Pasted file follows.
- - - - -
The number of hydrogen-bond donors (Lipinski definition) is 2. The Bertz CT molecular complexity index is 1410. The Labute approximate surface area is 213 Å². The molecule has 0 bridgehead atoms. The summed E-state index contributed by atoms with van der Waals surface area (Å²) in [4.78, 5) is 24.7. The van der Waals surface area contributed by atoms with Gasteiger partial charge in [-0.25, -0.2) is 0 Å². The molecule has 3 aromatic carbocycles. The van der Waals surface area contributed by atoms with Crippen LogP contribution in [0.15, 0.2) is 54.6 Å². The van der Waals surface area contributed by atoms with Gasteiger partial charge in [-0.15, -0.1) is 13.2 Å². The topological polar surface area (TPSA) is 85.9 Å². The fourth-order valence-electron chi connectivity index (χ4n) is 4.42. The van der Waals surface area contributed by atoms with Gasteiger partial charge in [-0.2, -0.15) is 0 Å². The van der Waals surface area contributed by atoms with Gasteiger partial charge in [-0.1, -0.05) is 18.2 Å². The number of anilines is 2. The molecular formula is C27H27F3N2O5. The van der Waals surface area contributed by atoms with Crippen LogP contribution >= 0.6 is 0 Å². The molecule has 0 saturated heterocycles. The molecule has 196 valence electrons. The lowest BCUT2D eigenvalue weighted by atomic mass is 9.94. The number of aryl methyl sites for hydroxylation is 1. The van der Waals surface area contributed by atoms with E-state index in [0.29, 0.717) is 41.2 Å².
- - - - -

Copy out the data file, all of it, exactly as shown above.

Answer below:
The number of hydrogen-bond donors (Lipinski definition) is 2. The Bertz CT molecular complexity index is 1410. The Labute approximate surface area is 213 Å². The molecule has 0 bridgehead atoms. The summed E-state index contributed by atoms with van der Waals surface area (Å²) in [4.78, 5) is 24.7. The van der Waals surface area contributed by atoms with Gasteiger partial charge in [-0.25, -0.2) is 0 Å². The molecule has 3 aromatic carbocycles. The van der Waals surface area contributed by atoms with Crippen LogP contribution in [0.15, 0.2) is 54.6 Å². The van der Waals surface area contributed by atoms with Gasteiger partial charge in [-0.15, -0.1) is 13.2 Å². The topological polar surface area (TPSA) is 85.9 Å². The fourth-order valence-electron chi connectivity index (χ4n) is 4.42. The van der Waals surface area contributed by atoms with Gasteiger partial charge in [-0.2, -0.15) is 0 Å². The van der Waals surface area contributed by atoms with Gasteiger partial charge in [-0.1, -0.05) is 18.2 Å². The number of anilines is 2. The molecular formula is C27H27F3N2O5. The van der Waals surface area contributed by atoms with Crippen LogP contribution >= 0.6 is 0 Å². The molecule has 0 saturated heterocycles. The molecule has 196 valence electrons. The lowest BCUT2D eigenvalue weighted by atomic mass is 9.94. The number of aryl methyl sites for hydroxylation is 1. The van der Waals surface area contributed by atoms with E-state index in [0.29, 0.717) is 41.2 Å².